Tag: algal bloom

Flushing Out the Truth About Sewage and Coral Reefs

I never expected to be so intrigued and excited about poop, until a paper in PloS ONE came out in 2011 that demonstrated that a common human pathogen found in human wastewater, Serratia marcescens strain PDR60, caused white pox disease in elkhorn coral (Acropora palmata), the foundation species in Caribbean coral reefs.

Caribbean reefs have been plagued by disease in recent years and figuring out the source of the pathogens has been a challenge. Human sewage has long been a suspect, but the science behind this suspicion was always tenuous. I think most people would assume that exposing reefs to partially treated or untreated sewage couldn’t be a good thing, but there were no clear data that made the connection of human sewage to the degradation of corals so clearly until this paper.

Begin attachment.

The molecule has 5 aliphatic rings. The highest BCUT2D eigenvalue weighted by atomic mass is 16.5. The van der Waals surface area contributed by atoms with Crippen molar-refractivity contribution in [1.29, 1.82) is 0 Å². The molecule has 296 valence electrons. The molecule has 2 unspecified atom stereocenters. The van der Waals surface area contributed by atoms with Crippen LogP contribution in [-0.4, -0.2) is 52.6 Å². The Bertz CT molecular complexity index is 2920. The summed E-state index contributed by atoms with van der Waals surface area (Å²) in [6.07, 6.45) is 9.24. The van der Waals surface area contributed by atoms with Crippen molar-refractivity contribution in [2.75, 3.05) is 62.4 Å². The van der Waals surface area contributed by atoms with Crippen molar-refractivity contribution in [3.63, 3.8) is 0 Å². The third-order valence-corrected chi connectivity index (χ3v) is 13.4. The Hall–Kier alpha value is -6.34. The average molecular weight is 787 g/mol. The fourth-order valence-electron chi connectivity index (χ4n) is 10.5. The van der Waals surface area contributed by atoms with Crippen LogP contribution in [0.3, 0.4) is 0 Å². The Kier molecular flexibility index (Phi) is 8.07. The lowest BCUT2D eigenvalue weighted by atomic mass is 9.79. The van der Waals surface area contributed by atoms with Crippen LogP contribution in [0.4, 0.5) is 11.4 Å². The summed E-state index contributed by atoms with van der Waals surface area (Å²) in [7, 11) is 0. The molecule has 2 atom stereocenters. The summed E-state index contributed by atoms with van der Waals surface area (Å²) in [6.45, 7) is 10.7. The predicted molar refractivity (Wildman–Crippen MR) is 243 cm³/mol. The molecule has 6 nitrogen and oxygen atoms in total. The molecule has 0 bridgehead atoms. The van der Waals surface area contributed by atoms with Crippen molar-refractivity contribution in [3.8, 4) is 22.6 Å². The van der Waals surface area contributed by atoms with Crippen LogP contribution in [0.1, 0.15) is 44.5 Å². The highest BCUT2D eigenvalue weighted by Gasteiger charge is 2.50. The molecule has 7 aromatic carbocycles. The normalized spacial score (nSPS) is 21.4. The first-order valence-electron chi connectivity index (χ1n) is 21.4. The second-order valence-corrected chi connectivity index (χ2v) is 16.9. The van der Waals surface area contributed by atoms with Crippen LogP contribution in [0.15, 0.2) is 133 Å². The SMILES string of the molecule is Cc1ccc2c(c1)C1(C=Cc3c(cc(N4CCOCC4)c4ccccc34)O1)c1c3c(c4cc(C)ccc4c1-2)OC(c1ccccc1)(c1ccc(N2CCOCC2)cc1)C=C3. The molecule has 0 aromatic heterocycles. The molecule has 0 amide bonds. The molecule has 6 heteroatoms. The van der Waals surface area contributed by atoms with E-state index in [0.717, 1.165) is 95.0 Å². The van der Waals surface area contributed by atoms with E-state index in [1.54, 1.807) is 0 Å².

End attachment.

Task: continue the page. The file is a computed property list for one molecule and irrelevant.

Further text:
Unfortunately, there is plenty of untreated sewage making its way into tropical seas.

In the Caribbean, most sewage isn’t actually treated, rather it is put into containers that sit in the ground — the ground being comprised of porous calcium carbonate rock (limestone) that is characteristically leaky.

In many places in the Pacific, the ocean is the toilet.

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Forest Dilemmas

Too many deer. Logging one tree to save another. Beavers versus old growth. Welcome to forest conservation in the Anthropocene. Beginning Monday, July 21, join us for a provocative 5-part series exploring the full complexity facing forest conservation in the eastern United States.

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